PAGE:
I was going to put up Sabrina Chase’s post on create space, but she sent it to me on Google document share. Since my only google email is Goldport Press, I had to ask permission to view it and… argh.
The other post I was going to do (if you get the idea this is one of those “I was going to do this” days you are right was on old friends – old books I read and re-read when I’m too fried for anything else. (Reading new material requires emotional investment and half the time I just don’t have the spoons.)
But I woke up thinking again of Wombat Socho’s question “Why are so many SF writers on the left?” He could have expanded it if he moved in my circles to “Why are most writers on the left?” and this could be expanded to “Why are most artists on the left?” and “Why are most professors on the left?” and “why are most soft scientists on the left?” and “Why are most journalists on the left?” and “why are most civil servants on the left?” and “Why are most teachers on the left?”
I’m going to attempt a more comprehensive answer than I gave before.
Part of it is that in SF at least, our “ancestors” were men of the left, at least for a period of time. This came in early 20th century and was part of a belief in “scientific governance.” (Avert your eyes, my friends.)
Part of it is that any non hard-scored field in which a vile prog gets a foot in power will become completely vile prog within ten years. This is because we hire for a lot of things but vile progs hire for only ONE thing, and they will bring in more of them and ONLY more of them. This is how foundations started by conservatives are to the left of Lenin in three generations.
Part of it – at least in my opinion, and I saw this stuff on three continents – is that the Soviet Union made the “commanding heights of culture” an objective to take over, and paid for it.
All of those are contributing factors, and I’m not denying it.
On the other hand, we might take in account the … essence of the field. The way you become successful in a field, the way you’re picked for your chance at success.
Something I’ve always been very aware of with my own field is the enormous role “luck” plays in it. Okay, not always. When I was a green writer, knee high to a grasshopper, I thought that if I got ANYTHING rejected, it was all because there was something wrong with it. This leads you down the chute of the “must rewrite” and you might never emerge.
Was something wrong with my early efforts? Tons. My first world in and of itself was unpublishable in any sane world (now that the world isn’t sane I’m contemplating an imprint and name JUST for it. It will probably sell two copies. OTOH the world being infinitely insane, it might make me a millionaire. I’d like to be a millionaire.) Then there was the fact I had to LEARN plotting like babies learn to walk. Tons of tumbles. But, of the 13 years till I sold my first short story, I’d say for a good ten years I was doing publishable work, some of it brilliant. (Well, DST was written in this period, and though re-written before publication, large swathes are the same) Three other books written at this time have been published, as have about 50 short stories, most of them at pro rates.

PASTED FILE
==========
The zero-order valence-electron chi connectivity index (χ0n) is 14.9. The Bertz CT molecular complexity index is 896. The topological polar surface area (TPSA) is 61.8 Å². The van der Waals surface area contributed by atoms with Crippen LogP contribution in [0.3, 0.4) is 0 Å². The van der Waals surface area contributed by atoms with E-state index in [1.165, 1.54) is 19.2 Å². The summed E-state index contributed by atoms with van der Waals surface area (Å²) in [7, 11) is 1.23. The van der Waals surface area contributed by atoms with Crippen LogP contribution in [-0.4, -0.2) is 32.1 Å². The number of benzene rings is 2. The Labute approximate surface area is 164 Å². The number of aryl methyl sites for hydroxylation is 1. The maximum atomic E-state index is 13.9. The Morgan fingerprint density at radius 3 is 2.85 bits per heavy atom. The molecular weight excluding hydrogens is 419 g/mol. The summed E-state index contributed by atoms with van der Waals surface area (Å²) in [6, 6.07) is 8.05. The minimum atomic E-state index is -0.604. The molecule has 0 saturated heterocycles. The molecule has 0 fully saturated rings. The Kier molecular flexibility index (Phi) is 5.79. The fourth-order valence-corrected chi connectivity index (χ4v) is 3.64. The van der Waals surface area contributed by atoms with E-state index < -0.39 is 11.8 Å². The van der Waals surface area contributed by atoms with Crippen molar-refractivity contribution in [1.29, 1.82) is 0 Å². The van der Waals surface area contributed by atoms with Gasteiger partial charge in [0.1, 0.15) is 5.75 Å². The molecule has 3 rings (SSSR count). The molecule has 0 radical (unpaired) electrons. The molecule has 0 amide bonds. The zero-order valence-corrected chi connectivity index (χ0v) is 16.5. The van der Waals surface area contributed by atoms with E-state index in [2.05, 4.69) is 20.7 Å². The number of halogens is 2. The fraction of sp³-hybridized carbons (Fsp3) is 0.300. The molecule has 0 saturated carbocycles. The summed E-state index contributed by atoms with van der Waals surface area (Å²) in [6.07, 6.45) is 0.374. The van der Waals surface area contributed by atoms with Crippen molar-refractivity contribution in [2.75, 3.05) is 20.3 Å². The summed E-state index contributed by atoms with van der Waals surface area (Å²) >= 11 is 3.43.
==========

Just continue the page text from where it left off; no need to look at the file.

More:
So, why couldn’t I get anything but straight out standard rejections?
Well, there were tons of reasons, including the fact that in my day you were more likely to get an acceptance if the editor knew you by sight, and I had no money to go to conventions or workshops for most of that time. Then a lot of it is that I didn’t get the political slant. BUT a lot of it was just luck. Later on, as an established writer, I had two occasions (one a novel series, and one a short story) in which I got rejected then accepted by a publisher who had no memory of having rejected me.
I suppose this is gone, in the era of electronic submissions, but in the times we sent out paper submissions, between the “send back the paper” and the “You may discard this copy” there was a shining moment for serendipity. Say editor got your story. Read it, or at least gave it a cursory look. He already has an evil cow story for his magazine that month. Toss your story on pile on desk, send back rejection.
Two months later he’s putting together a new issue and starts clearing the old submission pile. Comes across your story. Wow, evil cows. He could totally use that. Reads it through, sends you an acceptance.
Now, by the times this happened to me, I was a “pro” and those sales were nice, but not make or break. BUT when you need those essential first sales for the cover letter, luck like that can make the difference between another year spinning your wheels and not.
By the time I broke in, I was very aware of this element of luck. I had friends who wrote as well as I did or better, but hadn’t sold. And other people – my husband – sold his first short story to Analog after about a year of writing. Now, he’s talented – of course – but the luck was also with him.
In fact, one thing we quickly become aware of is that talent is sort of pre-requisite, but from there one…